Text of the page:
Perception of past: Nazi collaborators divide Ukraine

The Ukrainian government’s top priority is to root out extremism throughout the country, but Ukrainian nationalists are going to great lengths to make their voices heard, even through the deliberate desecration of a WWII memorial.

­Recently, activists of a Ukrainian Radical Nationalist Party cooked eggs and bacon on the eternal flame in Kiev’s memorial park, a monument to the Red Army soldiers who died liberating the country from the Nazis.

Rada deputy Vadim Kolesnichenko sees little surprise as to why this happens in modern day Ukraine.

“The nation was brainwashed for the five years of Yushchenko’s rule,” believes Rada deputy Vadim Kolesnichenko. “Actions like this are trying to write-off the sacrifice this country made to be liberated from the Nazis. And they are a result of pro-fascist propaganda like the rehabilitation of Nazi collaborators like Shukhevich and Bandera.”

The two nationalist army leaders, Stepan Bandera and Roman Shukhevich, were made heroes of Ukraine by former president Yushchenko. Their groups are seen by many as Nazi collaborators: first they fought the German invasion, then turned against the Soviet troops – at times using gruesome tactics against civilians. The former president’s decision split Ukraine open, ideologically. Now, with Viktor Yanukovich in office, the authorities proved in court that Bandera had no right to bear the heroic accolade and stripped Nazi collaborators of the Hero of Ukraine award given to them by the previous administration.

“The law says that only a citizen of Ukraine can become a hero. And Bandera wasn’t a Ukrainian citizen. But the law doesn’t matter to some people here. They believe the real Ukraine is in the West of the country, and they don’t want to find any compromise,”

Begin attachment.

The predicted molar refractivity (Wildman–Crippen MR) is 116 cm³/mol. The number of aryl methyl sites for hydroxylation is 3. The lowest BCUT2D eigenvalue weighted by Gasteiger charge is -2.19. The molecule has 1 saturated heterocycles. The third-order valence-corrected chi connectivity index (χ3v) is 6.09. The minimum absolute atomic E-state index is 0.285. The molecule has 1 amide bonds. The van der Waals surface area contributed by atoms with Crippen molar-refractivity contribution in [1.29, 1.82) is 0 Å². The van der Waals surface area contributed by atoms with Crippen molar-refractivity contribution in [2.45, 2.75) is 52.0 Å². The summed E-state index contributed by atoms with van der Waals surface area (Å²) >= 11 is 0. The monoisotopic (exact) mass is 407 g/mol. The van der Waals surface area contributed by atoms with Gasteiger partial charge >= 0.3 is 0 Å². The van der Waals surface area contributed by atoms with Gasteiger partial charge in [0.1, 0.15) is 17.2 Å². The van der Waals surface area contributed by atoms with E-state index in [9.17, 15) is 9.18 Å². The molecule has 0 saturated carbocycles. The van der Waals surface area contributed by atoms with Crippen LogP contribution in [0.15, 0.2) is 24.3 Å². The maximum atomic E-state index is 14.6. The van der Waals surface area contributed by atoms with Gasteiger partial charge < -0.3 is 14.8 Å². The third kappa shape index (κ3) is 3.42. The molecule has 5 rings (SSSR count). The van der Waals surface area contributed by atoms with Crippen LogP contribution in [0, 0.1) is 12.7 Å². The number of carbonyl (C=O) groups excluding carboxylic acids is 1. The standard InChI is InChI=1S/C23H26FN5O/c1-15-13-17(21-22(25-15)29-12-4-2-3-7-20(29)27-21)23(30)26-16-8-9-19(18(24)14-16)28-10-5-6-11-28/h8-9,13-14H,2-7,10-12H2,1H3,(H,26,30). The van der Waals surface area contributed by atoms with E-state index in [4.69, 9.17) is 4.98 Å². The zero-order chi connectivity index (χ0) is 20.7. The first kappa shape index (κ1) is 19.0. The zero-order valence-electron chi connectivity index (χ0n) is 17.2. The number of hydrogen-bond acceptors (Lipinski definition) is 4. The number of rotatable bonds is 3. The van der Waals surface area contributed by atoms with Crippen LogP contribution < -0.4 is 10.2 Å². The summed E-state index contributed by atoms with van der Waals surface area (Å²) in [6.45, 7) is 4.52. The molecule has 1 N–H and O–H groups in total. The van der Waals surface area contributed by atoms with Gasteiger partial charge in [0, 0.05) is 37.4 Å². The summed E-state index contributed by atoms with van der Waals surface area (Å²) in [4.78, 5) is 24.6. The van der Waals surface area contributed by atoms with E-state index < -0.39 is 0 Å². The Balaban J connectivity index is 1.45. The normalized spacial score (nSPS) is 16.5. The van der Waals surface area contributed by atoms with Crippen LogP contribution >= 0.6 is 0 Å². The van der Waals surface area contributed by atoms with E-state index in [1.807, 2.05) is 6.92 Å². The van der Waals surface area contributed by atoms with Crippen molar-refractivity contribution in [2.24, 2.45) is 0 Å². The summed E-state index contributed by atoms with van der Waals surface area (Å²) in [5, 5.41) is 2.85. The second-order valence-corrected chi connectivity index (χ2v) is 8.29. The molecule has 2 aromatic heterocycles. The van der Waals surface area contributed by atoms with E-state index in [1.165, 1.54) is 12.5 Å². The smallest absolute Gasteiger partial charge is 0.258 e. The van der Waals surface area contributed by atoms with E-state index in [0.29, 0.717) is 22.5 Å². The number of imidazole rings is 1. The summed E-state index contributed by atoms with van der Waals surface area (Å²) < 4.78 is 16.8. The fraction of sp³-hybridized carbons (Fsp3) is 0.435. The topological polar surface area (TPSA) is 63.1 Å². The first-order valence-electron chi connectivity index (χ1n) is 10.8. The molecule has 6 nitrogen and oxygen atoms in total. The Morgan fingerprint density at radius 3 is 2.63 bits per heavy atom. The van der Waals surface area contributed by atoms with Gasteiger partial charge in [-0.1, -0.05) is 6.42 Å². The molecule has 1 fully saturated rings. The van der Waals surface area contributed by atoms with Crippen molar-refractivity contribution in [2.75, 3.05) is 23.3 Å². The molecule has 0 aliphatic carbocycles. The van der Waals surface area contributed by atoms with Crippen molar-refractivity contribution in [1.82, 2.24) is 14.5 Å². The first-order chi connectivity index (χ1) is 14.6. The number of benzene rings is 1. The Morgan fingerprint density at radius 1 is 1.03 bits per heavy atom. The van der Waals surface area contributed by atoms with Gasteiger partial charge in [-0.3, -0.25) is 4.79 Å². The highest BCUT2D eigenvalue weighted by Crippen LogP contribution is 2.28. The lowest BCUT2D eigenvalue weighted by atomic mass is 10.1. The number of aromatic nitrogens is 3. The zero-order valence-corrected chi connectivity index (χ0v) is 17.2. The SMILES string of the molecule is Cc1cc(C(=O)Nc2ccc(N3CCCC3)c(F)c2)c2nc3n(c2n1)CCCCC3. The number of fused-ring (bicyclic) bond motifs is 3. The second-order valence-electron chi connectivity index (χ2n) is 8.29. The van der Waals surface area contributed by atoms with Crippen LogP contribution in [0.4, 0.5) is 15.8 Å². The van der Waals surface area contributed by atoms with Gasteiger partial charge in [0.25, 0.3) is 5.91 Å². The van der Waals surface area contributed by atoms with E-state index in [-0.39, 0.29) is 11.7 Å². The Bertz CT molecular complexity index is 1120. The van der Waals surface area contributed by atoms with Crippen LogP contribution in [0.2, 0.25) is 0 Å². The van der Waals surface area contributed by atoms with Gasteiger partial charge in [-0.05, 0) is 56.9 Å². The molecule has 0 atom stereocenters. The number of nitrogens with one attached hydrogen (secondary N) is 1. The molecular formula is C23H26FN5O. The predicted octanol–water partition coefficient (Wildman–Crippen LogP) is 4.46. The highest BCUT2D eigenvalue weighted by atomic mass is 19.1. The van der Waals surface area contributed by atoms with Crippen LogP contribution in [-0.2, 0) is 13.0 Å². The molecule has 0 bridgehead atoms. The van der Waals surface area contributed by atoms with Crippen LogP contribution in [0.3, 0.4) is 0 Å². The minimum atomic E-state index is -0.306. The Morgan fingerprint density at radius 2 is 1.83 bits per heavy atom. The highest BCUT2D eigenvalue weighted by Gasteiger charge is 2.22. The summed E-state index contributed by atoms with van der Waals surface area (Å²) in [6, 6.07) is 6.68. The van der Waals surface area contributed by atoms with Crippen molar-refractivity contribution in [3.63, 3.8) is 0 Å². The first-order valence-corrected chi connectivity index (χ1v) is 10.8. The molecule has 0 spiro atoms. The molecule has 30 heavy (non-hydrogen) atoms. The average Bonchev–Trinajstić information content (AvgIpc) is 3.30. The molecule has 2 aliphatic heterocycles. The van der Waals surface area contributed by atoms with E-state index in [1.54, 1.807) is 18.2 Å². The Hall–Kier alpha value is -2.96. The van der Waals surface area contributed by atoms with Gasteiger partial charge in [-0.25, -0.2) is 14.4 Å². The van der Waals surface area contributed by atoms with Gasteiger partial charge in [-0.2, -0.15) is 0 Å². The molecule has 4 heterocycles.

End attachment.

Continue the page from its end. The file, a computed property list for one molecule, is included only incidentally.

reveals political analyst Mikhail Pogrebinskiy.

The court’s decision caused massive public outcry in the West of Ukraine, a nationalist hotbed. From renaming the streets after Bandera to raising funds for new monuments – people in that part of the country stress that their loyalty to Bandera will stand firm.

“Bandera was, is and will be our hero. This is what we believe in and no court decision will ever change that,” proclaims Lvov city council deputy Andrey Kholyavka.

But at some point words turned into actions. Nationalist wings organized a series of extremist attacks: this summer, during the Russian Patriarch’s visit to Ukraine, they bombed a church, and have also vandalized Soviet-era monuments. The country is left to wonder what reaction would follow should another controversial World War II Ukrainian be deprived of his hero status.

On February 16, a Kiev court will decide whether Roman Shukhevich will also be stripped of his medal. And while experts say that he is most likely to follow Bandera’s footsteps, they think that no matter the decision, Ukraine will remain divided in its perception of the past.